Aloe Vera is highly sensitive to too much water even by the standards of succulents and cacti, thus even if the leaves do not become yellow or translucent, the aloe can still stop growing if its roots are too moist.
Only water the aloe plant after the soil has totally dried out in between periods of watering. Then, give it a good soak so that the water penetrates the soil and reaches the deep roots. This will encourage growth and maintain a healthy aloe plant.
Always plant aloes in specially formulated succulent and cactus soil, as regular potting soil retains too much moisture after watering and leads to root rot. This soil is available from garden centers and on Amazon.
The well-draining soil properties of the aloe vera’s natural environment are mimicked by succulent and cactus soil.
You can recreate the ideal conditions of the aloes natural range with a good watering cycle and well-draining soil, allowing it to develop more quickly and stress-free from water.
(Read my post on how to resuscitate a fading aloe vera plant for more assistance with dying aloes.)
Aloe Vera Grows Slower in Winter
Aloe Vera grows more slowly in response to hot weather, but it also grows more slowly in the winter.
Your aloe vera is not growing in the winter for the following reasons:
- less daylight each day.
- lower solar ray intensity.
- more gloomy and overcast days.
- chilly temps
- The dirt allows water to evaporate more slowly.
The growth rate of aloe vera will naturally slow down to the point where it may appear to stop growing because aloe vera prefers some direct sunlight to promote growth; therefore, with fewer hours of sunlight as well as lower intensity of sunlight (compared to Spring and Summer), the growth rate of aloe vera will naturally slow down.
Although planting Aloe Vera at the brightest location possible can assist keep the plant healthy, this is not always to the detriment of the aloe since it should start growing as normal in response to more light in the following Spring.
The easiest approach to optimize the quantity of light succulents receive in the winter is with a grow light, however this is not generally essential.
Cool Temperatures Slows Down Growth
Aloe Vera is hardy to Zone 9, which means it can withstand overnight temperature drops to 20° F (-6° C), however at these low temperatures, the plant is more focused on surviving than on expanding.
Aloe vera may withstand brief exposure to cold weather, but it cannot withstand long-term low temperatures, so anytime there is a chance of frost, bring your plants inside or cover them with some horticultural fleece.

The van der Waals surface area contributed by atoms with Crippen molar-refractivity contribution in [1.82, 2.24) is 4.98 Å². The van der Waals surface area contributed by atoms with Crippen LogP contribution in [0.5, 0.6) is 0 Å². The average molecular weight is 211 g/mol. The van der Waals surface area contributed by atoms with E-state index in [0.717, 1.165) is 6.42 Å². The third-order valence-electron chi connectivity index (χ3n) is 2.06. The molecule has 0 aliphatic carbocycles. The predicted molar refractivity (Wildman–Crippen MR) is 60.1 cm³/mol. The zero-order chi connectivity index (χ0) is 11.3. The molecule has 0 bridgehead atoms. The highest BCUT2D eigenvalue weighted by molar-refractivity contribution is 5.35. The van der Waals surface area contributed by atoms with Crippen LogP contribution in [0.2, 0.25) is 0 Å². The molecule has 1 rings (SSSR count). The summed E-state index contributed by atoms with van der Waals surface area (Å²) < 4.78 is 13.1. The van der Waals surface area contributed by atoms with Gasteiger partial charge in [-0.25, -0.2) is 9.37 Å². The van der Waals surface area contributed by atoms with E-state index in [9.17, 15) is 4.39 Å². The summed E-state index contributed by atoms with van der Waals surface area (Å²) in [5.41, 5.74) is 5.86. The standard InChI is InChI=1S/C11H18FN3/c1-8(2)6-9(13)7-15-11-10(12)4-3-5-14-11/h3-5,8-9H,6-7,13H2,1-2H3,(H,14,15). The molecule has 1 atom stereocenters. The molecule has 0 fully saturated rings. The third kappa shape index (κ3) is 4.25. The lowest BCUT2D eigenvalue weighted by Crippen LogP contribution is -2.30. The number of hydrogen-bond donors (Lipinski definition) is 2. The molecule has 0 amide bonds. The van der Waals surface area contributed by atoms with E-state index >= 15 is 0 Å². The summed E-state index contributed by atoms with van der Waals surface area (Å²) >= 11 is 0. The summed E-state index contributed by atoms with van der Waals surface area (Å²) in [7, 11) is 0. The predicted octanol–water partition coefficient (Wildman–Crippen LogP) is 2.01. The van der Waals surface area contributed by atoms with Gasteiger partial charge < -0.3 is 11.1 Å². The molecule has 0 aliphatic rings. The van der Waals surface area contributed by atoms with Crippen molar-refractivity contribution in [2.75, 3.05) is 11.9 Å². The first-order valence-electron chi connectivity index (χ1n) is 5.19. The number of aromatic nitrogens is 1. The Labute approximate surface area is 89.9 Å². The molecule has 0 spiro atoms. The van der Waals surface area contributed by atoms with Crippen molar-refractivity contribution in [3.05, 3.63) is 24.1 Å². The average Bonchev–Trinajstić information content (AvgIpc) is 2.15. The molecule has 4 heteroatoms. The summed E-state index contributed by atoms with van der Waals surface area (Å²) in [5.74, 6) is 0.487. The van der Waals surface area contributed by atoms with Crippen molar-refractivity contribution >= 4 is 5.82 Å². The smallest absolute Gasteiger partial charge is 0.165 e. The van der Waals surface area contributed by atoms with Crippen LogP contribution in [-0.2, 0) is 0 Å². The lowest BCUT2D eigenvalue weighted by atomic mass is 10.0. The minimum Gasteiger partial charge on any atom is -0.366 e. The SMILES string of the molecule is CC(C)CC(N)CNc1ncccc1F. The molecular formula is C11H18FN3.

The ideal temperature range for aloe vera to flourish is between 55° F and 80° F (13° C and 27° C), which falls within the norm for most households.
The aloe can thrive throughout the majority of the year at these temperatures since it is not stressed by the cold and the summer hibernation is not as severe.
Typically, aloe vera grows more during the milder spring and fall seasons.
Growth Rate in Larger Pots
Although it is challenging to pinpoint the exact cause, there are hypotheses that claim that when aloe plants are grown in large pots with a lot of soil, their energy is diverted from vegetative growth to the establishment of their root systems.
However, it could also be because bigger pots have more soil in them, which means they can hold more moisture, which is the opposite of what aloe vera prefers, which is drier soil between watering sessions.
The succulent may be little water strained due to increasing soil moisture and grow more slowly if a larger pot dries out more slowly.
Aloe Vera typically thrives in pots that are proportionately smaller and can even put up with being pot-bound.
A larger pot might not be the only reason your aloe vera isn’t growing, but it might be one of the contributing causes.
(For a remedy if your aloe vera leaves are curling, check my article aloe vera leaves curling.)
- Aloe vera stops growing in the summer to preserve water in times of drought and hot temperatures, and it starts up again in the fall. Aloe vera can also halt growth in the winter due to less daylight hours and a reaction to the cold.
- If there is too much shade, aloe vera can grow very slowly and even seem to stop growing. Aloe plants typically need some direct sunlight for optimum growth.
- Aloe vera prefers a cycle of copious watering followed by the soil drying up, which might result in conditions where there is too much moisture around the roots as a result of overwatering and slowly draining soils.
- Greater soil capacity in larger pots may cause aloe vera to focus more of its energy on developing roots than leaf growth.
Can aloe vera grow in small pots?
Aloe vera grows well even when confined to pots, but smaller pots are better for drainage (bigger pots hold more moisture). The drainage holes at the base are the most crucial component of an aloe vera container because these plants are extremely susceptible to root rot.
How big can a small aloe plant get?
The aloe vera plant can reach a height of three feet, but its typical height is between one and two feet.
How big do mini aloe plants get?
Their final size is approximately 10 cm across and 4 cm high “) and they take a very long time to get there. I’ve seen some truly old specimens that barely fill a 20 cm (10 in) shallow bowl “) in width. To learn more, see the Haworthia page. Happy Growing, Succulents!
Why is my aloe plant so small?
Aloe Vera is hardy to Zone 9, which means it can withstand a temperature drop of 20° F (-6° C) over night, however at this temperature, the plant is focusing more on surviving than on growing.